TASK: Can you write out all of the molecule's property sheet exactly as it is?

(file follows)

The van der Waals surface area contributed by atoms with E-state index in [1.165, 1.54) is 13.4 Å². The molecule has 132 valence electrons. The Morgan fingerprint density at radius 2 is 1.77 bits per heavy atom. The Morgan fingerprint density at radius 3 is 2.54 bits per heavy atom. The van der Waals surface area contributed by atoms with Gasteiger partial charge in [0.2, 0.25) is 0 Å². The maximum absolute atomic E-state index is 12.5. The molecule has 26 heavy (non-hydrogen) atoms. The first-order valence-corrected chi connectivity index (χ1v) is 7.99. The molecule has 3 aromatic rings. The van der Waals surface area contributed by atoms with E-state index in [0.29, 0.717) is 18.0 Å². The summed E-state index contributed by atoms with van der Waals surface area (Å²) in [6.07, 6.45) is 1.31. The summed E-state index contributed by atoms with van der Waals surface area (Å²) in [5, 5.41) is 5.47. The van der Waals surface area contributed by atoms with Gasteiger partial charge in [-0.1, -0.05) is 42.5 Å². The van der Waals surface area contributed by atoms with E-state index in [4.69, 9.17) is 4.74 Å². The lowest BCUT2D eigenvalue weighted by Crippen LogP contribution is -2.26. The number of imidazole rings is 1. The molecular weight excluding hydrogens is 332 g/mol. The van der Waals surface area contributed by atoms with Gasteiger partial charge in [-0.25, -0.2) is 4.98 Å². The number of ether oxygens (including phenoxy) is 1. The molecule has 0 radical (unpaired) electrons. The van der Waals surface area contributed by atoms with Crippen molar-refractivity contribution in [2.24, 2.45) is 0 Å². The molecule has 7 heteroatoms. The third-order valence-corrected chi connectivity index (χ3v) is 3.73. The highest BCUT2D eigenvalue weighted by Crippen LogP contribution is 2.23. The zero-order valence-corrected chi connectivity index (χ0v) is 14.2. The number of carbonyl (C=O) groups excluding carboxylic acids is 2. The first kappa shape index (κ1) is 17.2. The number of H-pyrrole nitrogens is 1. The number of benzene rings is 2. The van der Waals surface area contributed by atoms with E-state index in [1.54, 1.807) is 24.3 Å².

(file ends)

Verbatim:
The van der Waals surface area contributed by atoms with E-state index in [1.165, 1.54) is 13.4 Å². The molecule has 132 valence electrons. The Morgan fingerprint density at radius 2 is 1.77 bits per heavy atom. The Morgan fingerprint density at radius 3 is 2.54 bits per heavy atom. The van der Waals surface area contributed by atoms with Gasteiger partial charge in [0.2, 0.25) is 0 Å². The maximum absolute atomic E-state index is 12.5. The molecule has 26 heavy (non-hydrogen) atoms. The first-order valence-corrected chi connectivity index (χ1v) is 7.99. The molecule has 3 aromatic rings. The van der Waals surface area contributed by atoms with E-state index in [0.29, 0.717) is 18.0 Å². The summed E-state index contributed by atoms with van der Waals surface area (Å²) in [6.07, 6.45) is 1.31. The summed E-state index contributed by atoms with van der Waals surface area (Å²) in [5, 5.41) is 5.47. The van der Waals surface area contributed by atoms with Gasteiger partial charge in [-0.1, -0.05) is 42.5 Å². The van der Waals surface area contributed by atoms with E-state index in [4.69, 9.17) is 4.74 Å². The lowest BCUT2D eigenvalue weighted by Crippen LogP contribution is -2.26. The number of imidazole rings is 1. The molecular weight excluding hydrogens is 332 g/mol. The van der Waals surface area contributed by atoms with Gasteiger partial charge in [-0.25, -0.2) is 4.98 Å². The number of ether oxygens (including phenoxy) is 1. The molecule has 0 radical (unpaired) electrons. The van der Waals surface area contributed by atoms with Crippen molar-refractivity contribution in [2.24, 2.45) is 0 Å². The molecule has 7 heteroatoms. The third-order valence-corrected chi connectivity index (χ3v) is 3.73. The highest BCUT2D eigenvalue weighted by Crippen LogP contribution is 2.23. The zero-order valence-corrected chi connectivity index (χ0v) is 14.2. The number of carbonyl (C=O) groups excluding carboxylic acids is 2. The first kappa shape index (κ1) is 17.2. The number of H-pyrrole nitrogens is 1. The number of benzene rings is 2. The van der Waals surface area contributed by atoms with E-state index in [1.54, 1.807) is 24.3 Å².